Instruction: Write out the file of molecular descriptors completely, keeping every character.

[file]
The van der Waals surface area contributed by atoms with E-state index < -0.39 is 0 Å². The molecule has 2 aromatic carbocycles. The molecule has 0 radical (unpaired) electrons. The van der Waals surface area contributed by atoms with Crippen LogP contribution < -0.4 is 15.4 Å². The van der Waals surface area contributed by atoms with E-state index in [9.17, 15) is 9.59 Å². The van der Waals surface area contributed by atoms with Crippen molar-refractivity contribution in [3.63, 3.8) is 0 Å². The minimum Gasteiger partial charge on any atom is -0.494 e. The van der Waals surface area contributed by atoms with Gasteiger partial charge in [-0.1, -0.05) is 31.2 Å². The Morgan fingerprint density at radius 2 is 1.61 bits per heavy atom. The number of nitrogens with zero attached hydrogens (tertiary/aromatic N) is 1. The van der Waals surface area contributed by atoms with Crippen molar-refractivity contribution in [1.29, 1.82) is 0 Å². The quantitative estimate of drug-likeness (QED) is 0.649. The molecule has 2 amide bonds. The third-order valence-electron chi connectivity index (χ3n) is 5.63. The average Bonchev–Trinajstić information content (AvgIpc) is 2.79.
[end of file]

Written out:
The van der Waals surface area contributed by atoms with E-state index < -0.39 is 0 Å². The molecule has 2 aromatic carbocycles. The molecule has 0 radical (unpaired) electrons. The van der Waals surface area contributed by atoms with Crippen LogP contribution < -0.4 is 15.4 Å². The van der Waals surface area contributed by atoms with E-state index in [9.17, 15) is 9.59 Å². The van der Waals surface area contributed by atoms with Crippen molar-refractivity contribution in [3.63, 3.8) is 0 Å². The minimum Gasteiger partial charge on any atom is -0.494 e. The van der Waals surface area contributed by atoms with Gasteiger partial charge in [-0.1, -0.05) is 31.2 Å². The Morgan fingerprint density at radius 2 is 1.61 bits per heavy atom. The number of nitrogens with zero attached hydrogens (tertiary/aromatic N) is 1. The van der Waals surface area contributed by atoms with Crippen molar-refractivity contribution in [1.29, 1.82) is 0 Å². The quantitative estimate of drug-likeness (QED) is 0.649. The molecule has 2 amide bonds. The third-order valence-electron chi connectivity index (χ3n) is 5.63. The average Bonchev–Trinajstić information content (AvgIpc) is 2.79.